Critical to the theory and legitimacy of modern democratic government is the idea that no one is above the law. Thomas Paine wrote in his pamphlet Common Sense: “In America, the law is king. For as in absolute governments the King is law, so in free countries the law ought to be king; and there ought to be no other.” John Adams codified this principle in the Massachusetts Constitution in 1780 by seeking to establish “a government of laws and not of men.” The Founders thought long and hard about the issue and realized that the only way to assure the “separate and equal station” of all people was to govern through objective laws that applied equally to everybody.
236 years on, have we truly upheld this principle of governing by laws rather than by the whims of powerful men? If the Supreme Court’s ruling on the “Affordable” Healthcare Act is any measure, we have failed completely, and jeopardized individual liberty in the process.
Justice John Roberts’ majority opinion is bizarre to say the least. The Affordable Healthcare Act legislates that Americans who don’t purchase health insurance will be forced to pay a penalty, an unprecedented act of Congressional compulsion — the first time that a law has ever penalized a private citizen’s decision not to engage in a commercial transaction. Sure, the state can force you to buy car insurance, but this is not the same – if you lose your job and you’re hard up, you can stop driving, cancel your insurance, and take the bus to your job interviews. The only way you can opt out of the Affordable Healthcare Act’s mandate is to stop breathing. From cradle to grave, they have you.
The defense made the case that this mandate was justifiable under the Constitution’s oft-cited Commerce Clause, under which considerable authority to regulate private commercial transactions has already been granted to Congress: “[The Congress shall have Power] To regulate Commerce with foreign Nations, and among the several States.” But this clause grants the power to regulate, not to compel, and the AHA compels: it creates commerce where commerce did not previously exist. John Roberts’ opinion upheld the view that the Commerce Clause doesn’t grant Congress the authority to penalize Americans who don’t purchase health insurance. Congress cannot order us to purchase a private service.
But then the opinion took a bizarre turn: Roberts held that Congress did have the power to enact this mandate as a tax. This is doublespeak of the baldest kind: no matter what Roberts calls it, the mandate is a penalty for non-compliance. To say that threatening to tax us if we don’t comply isn’t a way of ordering us to comply is utter nonsense.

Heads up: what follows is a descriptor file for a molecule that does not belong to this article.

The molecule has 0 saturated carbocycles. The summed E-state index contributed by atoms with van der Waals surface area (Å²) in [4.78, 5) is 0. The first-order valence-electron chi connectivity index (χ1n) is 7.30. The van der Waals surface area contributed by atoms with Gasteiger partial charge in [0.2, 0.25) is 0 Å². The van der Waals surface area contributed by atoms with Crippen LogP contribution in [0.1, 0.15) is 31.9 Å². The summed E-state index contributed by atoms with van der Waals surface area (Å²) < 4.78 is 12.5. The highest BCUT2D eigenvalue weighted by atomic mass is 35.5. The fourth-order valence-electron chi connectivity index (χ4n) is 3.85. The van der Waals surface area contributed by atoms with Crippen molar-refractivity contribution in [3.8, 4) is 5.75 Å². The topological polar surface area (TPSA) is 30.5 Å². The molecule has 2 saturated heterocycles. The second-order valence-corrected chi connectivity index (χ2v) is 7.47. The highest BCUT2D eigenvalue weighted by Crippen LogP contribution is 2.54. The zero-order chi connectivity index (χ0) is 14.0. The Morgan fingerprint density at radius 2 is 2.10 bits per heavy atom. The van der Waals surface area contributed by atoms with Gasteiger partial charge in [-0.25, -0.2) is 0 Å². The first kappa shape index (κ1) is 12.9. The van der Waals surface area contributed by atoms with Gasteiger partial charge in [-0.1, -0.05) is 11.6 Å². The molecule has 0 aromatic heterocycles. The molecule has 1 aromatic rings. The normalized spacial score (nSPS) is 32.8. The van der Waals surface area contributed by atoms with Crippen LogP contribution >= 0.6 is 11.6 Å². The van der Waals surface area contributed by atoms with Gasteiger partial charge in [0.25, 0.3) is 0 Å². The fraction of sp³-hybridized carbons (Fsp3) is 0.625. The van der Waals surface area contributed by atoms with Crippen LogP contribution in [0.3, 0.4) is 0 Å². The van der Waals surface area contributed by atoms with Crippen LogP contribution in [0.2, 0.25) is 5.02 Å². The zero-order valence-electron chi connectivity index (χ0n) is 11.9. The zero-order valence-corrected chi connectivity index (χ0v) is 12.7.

So now the Court has upheld the law as a tax, even though it claims it’s not a tax, its advocates insisted it wasn’t a tax, and it fits none of the forms of taxation defined and permitted by the Constitution (direct, excise, and income). There is nothing constitutional about this mandate. If it walks like a duck and quacks like a duck, it’s a god damned duck: this ruling is flimsy and illegitimate. To those who claim that the Court has the final say on what is constitutional, I say that the Court adjudicates only with the consent of the governed. We the people have given our consent to be governed only by law — not by men who break it for the sake of political convenience.
For this ruling is in fact a political decision. Roberts feared what the reaction of the AHA’s supporters would be if a conservative majority struck down a law so closely associated with the President and the Left. While he may have had good intentions in seeking to avoid a perception of bias, this was an act of weakness that betrayed both the letter and the spirit of the law which ensures all Americans equal treatment by the government. Enemies of the rule of law have now seen that if they push hard enough, even the Supreme Court will not stop them from trampling the Constitution, and having won this victory, they will undoubtedly test the limits again.
The Supreme Court sold out. It can no longer be trusted to uphold the Constitution when a vocal and powerful minority seeks to undermine it. Men are now dominant in our government, not laws, and woe to those who are different from the men in power — because nothing can stop them now.